Congress avoided a shutdown of the federal government by finally negotiating a federal funding bill for fiscal year 2017. President Trump is expected to sign the bill into law, but how did AIDS-related programs come out in these negotiations?
Funding was decreased for Part C of the Ryan White HIV/AIDS Program and for the Centers for Disease Control and Prevention (CDC) program focusing on sexually transmitted diseases (STDs, also known as STIs). However, funding was increased for other parts of the Ryan White program and for the Housing Opportunities for Persons with AIDS (HOPWA) program, according to a press release by the National Coalition of STD Directors (NCSD), working in conjunction with AIDS United, The AIDS Institute, the National Alliance of State & Territorial AIDS Directors (NASTAD) and the National Minority AIDS Council (NMAC).
Specifically, in FY2017, the Ryan White HIV/AIDS Program is funded at $2.318 billion, which is $4 million less than FY2016. HOPWA will be funded at $356 million, which is an increase of $21 million from last year. The CDC’s STD prevention programs are funded at $152.3 million, which is a reduction of $5 million. And the CDC HIV prevention programs are funded at $755.3 million, the same as FY2016.
“The increase to the HOPWA program will ensure that people living with HIV maintain access to housing, a critical part of the care and prevention toolbox,” said Paul Kawata, executive director of the NMAC, in the press release. “The Ryan White Program, Minority AIDS Initiative, and HIV prevention at CDC are crucial federal programs, and while we all know that the federal budget environment is challenged, we are grateful to maintain funding—but we have much work to do to reduce racial disparities in HIV and other STDs when it comes to care and prevention.”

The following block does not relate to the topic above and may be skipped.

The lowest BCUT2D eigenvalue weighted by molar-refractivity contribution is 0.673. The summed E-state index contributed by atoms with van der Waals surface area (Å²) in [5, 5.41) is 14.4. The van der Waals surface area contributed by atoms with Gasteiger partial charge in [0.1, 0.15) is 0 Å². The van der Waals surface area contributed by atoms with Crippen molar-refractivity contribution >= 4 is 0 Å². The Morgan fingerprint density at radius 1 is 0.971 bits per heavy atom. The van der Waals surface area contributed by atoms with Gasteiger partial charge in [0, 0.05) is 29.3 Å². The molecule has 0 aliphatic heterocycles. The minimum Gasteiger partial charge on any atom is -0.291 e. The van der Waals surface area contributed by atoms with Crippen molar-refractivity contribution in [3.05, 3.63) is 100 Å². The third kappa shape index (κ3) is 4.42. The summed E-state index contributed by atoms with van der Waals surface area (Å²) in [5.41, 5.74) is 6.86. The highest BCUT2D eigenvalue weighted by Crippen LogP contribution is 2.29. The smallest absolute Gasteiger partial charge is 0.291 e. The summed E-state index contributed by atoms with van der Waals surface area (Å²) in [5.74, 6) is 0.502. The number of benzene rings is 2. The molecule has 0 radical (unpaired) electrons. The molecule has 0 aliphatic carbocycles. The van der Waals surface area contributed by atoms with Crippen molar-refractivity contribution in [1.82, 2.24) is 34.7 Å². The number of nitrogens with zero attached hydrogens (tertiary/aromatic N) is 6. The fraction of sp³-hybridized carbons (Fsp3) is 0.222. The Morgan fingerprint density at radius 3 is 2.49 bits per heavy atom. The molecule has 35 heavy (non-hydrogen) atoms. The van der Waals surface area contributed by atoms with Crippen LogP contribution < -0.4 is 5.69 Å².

“Specifically for STDs,” added David C. Harvey, executive director of NCSD, “we are at a 20-year high for rates of syphilis, gonorrhea and chlamydia, and funding cuts devastate our ability to reverse these trends.”
For regular updates on HIV-related policy on Capitol Hill, check out AIDS United’s POZ blog here.